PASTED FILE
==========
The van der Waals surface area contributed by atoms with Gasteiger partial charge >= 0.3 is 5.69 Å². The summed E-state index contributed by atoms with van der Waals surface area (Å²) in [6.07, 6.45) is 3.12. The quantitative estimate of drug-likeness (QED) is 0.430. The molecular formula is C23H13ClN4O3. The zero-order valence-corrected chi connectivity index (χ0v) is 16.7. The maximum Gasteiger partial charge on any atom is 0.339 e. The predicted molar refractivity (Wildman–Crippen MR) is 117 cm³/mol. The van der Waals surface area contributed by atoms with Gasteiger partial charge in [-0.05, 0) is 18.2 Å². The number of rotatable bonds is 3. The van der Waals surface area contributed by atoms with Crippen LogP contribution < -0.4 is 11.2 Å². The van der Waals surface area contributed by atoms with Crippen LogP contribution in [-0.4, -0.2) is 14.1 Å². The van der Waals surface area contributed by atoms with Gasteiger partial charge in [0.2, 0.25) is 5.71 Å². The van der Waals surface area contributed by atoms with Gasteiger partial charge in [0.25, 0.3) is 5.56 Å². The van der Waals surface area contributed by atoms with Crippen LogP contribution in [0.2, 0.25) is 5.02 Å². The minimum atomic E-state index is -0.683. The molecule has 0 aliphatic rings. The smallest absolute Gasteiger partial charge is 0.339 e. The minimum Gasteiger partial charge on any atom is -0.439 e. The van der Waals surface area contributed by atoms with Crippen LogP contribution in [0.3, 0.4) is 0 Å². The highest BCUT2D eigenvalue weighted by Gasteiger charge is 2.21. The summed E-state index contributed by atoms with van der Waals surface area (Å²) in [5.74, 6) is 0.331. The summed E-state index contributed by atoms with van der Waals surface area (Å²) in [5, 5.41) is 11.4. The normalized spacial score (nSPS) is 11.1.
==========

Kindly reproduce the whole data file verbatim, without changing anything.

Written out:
The van der Waals surface area contributed by atoms with Gasteiger partial charge >= 0.3 is 5.69 Å². The summed E-state index contributed by atoms with van der Waals surface area (Å²) in [6.07, 6.45) is 3.12. The quantitative estimate of drug-likeness (QED) is 0.430. The molecular formula is C23H13ClN4O3. The zero-order valence-corrected chi connectivity index (χ0v) is 16.7. The maximum Gasteiger partial charge on any atom is 0.339 e. The predicted molar refractivity (Wildman–Crippen MR) is 117 cm³/mol. The van der Waals surface area contributed by atoms with Gasteiger partial charge in [-0.05, 0) is 18.2 Å². The number of rotatable bonds is 3. The van der Waals surface area contributed by atoms with Crippen LogP contribution < -0.4 is 11.2 Å². The van der Waals surface area contributed by atoms with Crippen LogP contribution in [-0.4, -0.2) is 14.1 Å². The van der Waals surface area contributed by atoms with Gasteiger partial charge in [0.2, 0.25) is 5.71 Å². The van der Waals surface area contributed by atoms with Gasteiger partial charge in [0.25, 0.3) is 5.56 Å². The van der Waals surface area contributed by atoms with Crippen LogP contribution in [0.2, 0.25) is 5.02 Å². The minimum atomic E-state index is -0.683. The molecule has 0 aliphatic rings. The smallest absolute Gasteiger partial charge is 0.339 e. The minimum Gasteiger partial charge on any atom is -0.439 e. The van der Waals surface area contributed by atoms with Crippen LogP contribution in [0.3, 0.4) is 0 Å². The highest BCUT2D eigenvalue weighted by Gasteiger charge is 2.21. The summed E-state index contributed by atoms with van der Waals surface area (Å²) in [5.74, 6) is 0.331. The summed E-state index contributed by atoms with van der Waals surface area (Å²) in [5, 5.41) is 11.4. The normalized spacial score (nSPS) is 11.1.